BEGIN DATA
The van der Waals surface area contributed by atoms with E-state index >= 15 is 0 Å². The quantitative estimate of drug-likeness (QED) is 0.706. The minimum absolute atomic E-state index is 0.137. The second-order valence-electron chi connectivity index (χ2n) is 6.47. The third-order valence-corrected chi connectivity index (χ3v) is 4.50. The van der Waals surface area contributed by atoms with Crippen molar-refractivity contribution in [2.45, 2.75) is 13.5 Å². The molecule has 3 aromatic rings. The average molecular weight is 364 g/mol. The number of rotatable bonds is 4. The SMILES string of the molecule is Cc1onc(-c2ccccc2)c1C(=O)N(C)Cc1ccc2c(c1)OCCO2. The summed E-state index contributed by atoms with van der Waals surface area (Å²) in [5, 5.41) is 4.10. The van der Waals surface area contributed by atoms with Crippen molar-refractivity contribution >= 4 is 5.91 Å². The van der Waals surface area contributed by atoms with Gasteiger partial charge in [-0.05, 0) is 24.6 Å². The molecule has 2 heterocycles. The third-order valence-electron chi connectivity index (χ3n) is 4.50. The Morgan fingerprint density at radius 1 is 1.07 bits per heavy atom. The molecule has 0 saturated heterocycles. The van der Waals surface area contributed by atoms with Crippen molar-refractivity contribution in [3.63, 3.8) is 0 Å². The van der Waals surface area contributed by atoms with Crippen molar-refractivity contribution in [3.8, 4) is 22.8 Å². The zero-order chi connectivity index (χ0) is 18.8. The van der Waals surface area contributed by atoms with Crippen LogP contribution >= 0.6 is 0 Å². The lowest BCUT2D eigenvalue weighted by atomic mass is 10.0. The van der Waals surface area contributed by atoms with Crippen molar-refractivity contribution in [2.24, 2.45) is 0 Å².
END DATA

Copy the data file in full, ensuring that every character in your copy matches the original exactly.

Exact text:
The van der Waals surface area contributed by atoms with E-state index >= 15 is 0 Å². The quantitative estimate of drug-likeness (QED) is 0.706. The minimum absolute atomic E-state index is 0.137. The second-order valence-electron chi connectivity index (χ2n) is 6.47. The third-order valence-corrected chi connectivity index (χ3v) is 4.50. The van der Waals surface area contributed by atoms with Crippen molar-refractivity contribution in [2.45, 2.75) is 13.5 Å². The molecule has 3 aromatic rings. The average molecular weight is 364 g/mol. The number of rotatable bonds is 4. The SMILES string of the molecule is Cc1onc(-c2ccccc2)c1C(=O)N(C)Cc1ccc2c(c1)OCCO2. The summed E-state index contributed by atoms with van der Waals surface area (Å²) in [5, 5.41) is 4.10. The van der Waals surface area contributed by atoms with Crippen molar-refractivity contribution >= 4 is 5.91 Å². The van der Waals surface area contributed by atoms with Gasteiger partial charge in [-0.05, 0) is 24.6 Å². The molecule has 2 heterocycles. The third-order valence-electron chi connectivity index (χ3n) is 4.50. The Morgan fingerprint density at radius 1 is 1.07 bits per heavy atom. The molecule has 0 saturated heterocycles. The van der Waals surface area contributed by atoms with Crippen molar-refractivity contribution in [3.63, 3.8) is 0 Å². The van der Waals surface area contributed by atoms with Crippen molar-refractivity contribution in [3.8, 4) is 22.8 Å². The zero-order chi connectivity index (χ0) is 18.8. The van der Waals surface area contributed by atoms with Crippen LogP contribution >= 0.6 is 0 Å². The lowest BCUT2D eigenvalue weighted by atomic mass is 10.0. The van der Waals surface area contributed by atoms with Crippen molar-refractivity contribution in [2.24, 2.45) is 0 Å².